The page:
Despite the progress recorded in recent years, Greece still has a long way to go before it is transformed into an international transit hub. According to a report by consultants Ernst & Young, the port, highway and rail network infrastructure projects implemented in the last few years (or which are in the planning stage) will significantly improve the country’s prospects of becoming a trade hub in the next decade.
From 2009 to 2014 the growth rates of the logistics sector and third-party logistics providers (3PLPs) fell on average by 4.9% on an annual basis, accumulating a 26% loss of their total value in that period.
In 2015 the value of the local 3PLP market rebounded by 2.15%, after a decline of six years. Last year the trend was reversed again, with a 4.9% decline from 2019 due to the pandemic to 368 million euros.
According to the latest available World Bank logistics performance index for 2018, the Greek market stood in 42nd place among 160 countries. The aim, the EY analysts say, is for Greece to enter the top 30 over the next five years, as the country becomes a transit gateway for the markets of Central and Southeastern Europe.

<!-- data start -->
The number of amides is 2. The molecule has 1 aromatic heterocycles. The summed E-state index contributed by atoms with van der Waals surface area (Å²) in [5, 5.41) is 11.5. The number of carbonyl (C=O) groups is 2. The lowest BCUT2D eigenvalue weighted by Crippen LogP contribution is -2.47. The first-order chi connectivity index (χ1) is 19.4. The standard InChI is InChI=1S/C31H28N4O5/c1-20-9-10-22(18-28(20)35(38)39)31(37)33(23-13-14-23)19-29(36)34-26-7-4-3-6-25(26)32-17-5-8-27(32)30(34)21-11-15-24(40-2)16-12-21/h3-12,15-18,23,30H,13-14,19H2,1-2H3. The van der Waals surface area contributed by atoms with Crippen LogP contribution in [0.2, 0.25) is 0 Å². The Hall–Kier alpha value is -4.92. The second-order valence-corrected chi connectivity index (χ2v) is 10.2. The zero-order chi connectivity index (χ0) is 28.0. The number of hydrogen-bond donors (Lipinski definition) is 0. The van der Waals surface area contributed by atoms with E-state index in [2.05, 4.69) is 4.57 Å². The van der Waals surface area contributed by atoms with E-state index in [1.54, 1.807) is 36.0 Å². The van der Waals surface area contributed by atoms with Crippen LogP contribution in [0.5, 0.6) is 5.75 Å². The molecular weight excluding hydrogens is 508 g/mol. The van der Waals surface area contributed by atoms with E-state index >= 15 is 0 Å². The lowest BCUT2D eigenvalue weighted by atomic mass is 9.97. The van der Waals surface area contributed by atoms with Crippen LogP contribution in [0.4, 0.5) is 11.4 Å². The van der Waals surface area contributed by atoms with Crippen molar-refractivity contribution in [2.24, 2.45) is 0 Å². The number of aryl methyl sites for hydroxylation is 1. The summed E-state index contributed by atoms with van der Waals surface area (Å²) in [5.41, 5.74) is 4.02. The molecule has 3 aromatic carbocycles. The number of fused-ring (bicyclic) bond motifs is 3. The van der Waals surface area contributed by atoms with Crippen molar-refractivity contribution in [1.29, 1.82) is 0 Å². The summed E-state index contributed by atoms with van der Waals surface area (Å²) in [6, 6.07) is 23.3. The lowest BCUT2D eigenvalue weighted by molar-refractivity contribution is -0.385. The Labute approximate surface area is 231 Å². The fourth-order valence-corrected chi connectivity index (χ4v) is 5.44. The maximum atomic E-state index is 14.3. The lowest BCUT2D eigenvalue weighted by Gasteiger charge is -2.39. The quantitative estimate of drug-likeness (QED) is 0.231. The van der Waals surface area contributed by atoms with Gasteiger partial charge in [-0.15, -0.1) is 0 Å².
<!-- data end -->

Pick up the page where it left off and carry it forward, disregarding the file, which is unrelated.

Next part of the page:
“We have lost time since 2013, when the first trains left the Cosco station in Piraeus for the Czech Republic, and many countries took initiatives to attract major global players who could invest in Greece. The Adriatic ports, Hungary, Slovakia and Romania have obtained a competitive logistics industry,” said former Trainose chief executive officer Athanasios Ziliaskopoulos, who is currently the chairman of the state’s Logistics Development and Competitiveness Council.
Hellenic Federation of Enterprises Deputy Director General Giorgos Xirogiannis added in the EY report that Next Generation EU resources must be used for the rail network’s modernization and the development of large logistics facilities, while the licensing framework must also be simplified for Greece to upgrade its position as an international transit hub.
The report did point out that there has been progress in the last few years regarding the realization of infrastructure that is necessary to bolster Greece’s position.